In the aftermath of the Aroldis Chapman signing and the Yankees' general frugality this offseason, Kei Igawa of all people popped into my head the other day. In a time and place that seems especially far away from the present day, the Yankees spent a total of $46 million to bring Igawa over from Japan in December of 2006. Given the Yankees' penny-pinching ways this offseason, doling out this much cash to an unproven Japanese pitcher with no real record of sustained success seems unfathomable.
Here's what Igawa has given the Yankees in the Majors during the first three years of this deal (by the way, he's incredibly signed for two more seasons!):
I remember his one outing against the Tigers in 2008. 13 hits in four innings! I went over to my brother's place to watch that game and we couldn't stop crying from the moment Igawa took the hill, due to a combination of agony and laughter.
And here's what Igawa has done in parts of three seasons at AAA:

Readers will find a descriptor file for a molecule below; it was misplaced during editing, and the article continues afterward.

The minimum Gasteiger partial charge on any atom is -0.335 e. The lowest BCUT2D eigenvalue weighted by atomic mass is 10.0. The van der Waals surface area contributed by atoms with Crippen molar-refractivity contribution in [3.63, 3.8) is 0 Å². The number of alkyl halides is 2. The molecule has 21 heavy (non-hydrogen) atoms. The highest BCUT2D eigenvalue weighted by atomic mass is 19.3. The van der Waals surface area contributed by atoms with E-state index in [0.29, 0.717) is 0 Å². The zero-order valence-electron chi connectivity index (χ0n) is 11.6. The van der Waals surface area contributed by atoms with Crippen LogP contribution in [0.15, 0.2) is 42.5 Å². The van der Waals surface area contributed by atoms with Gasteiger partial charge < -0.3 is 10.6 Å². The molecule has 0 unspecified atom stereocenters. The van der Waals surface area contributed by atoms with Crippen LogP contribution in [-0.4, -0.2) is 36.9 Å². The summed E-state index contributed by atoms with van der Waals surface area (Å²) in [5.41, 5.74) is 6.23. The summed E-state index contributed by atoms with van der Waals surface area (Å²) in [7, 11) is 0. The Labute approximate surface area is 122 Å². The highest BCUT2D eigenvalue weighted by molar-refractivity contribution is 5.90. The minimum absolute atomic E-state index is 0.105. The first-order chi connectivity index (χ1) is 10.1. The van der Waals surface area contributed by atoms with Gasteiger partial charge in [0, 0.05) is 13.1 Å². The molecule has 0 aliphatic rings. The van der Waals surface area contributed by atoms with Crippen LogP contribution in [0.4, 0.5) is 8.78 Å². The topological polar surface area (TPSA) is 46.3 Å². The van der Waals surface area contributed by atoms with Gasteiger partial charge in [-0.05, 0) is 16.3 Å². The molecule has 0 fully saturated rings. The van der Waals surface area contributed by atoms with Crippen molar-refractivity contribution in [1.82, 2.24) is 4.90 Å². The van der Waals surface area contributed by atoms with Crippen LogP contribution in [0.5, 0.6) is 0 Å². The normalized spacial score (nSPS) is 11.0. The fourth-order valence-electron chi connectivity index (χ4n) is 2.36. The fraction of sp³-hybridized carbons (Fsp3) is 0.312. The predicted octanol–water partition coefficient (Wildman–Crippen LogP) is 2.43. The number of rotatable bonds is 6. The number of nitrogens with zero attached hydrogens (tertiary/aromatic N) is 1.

A career FIP over 4 in the minors. Sure paints a pretty picture, doesn't it? I guess $45 million just doesn't buy what it used to.
While Brian Cashman takes his share of crap for Carl Pavano, at least there was something of a track record involved, and it seemed like a good idea at the time. I think Kei Igawa has a strong case for worst free agent signing in Yankee history. Igawa had a questionable track record at best, and the signing was clearly a knee-jerk reaction to Boston landing Matsuzaka.
Just imagine if the Yanks hadn't blown over $40 million on a guy who will pitch the remainder of his contract in triple A. Not that they necessarily needed Chapman, but without the Igawa debacle perhaps the Yankees feel a bit more confident about venturing back into international waters. They'd at least have had the money to strongly consider doing so (of course, assuming that it wouldn't have gotten spent on something else in the last three years, which in all likelihood it probably would have) with enough left over to bring Johnny Damon back as well.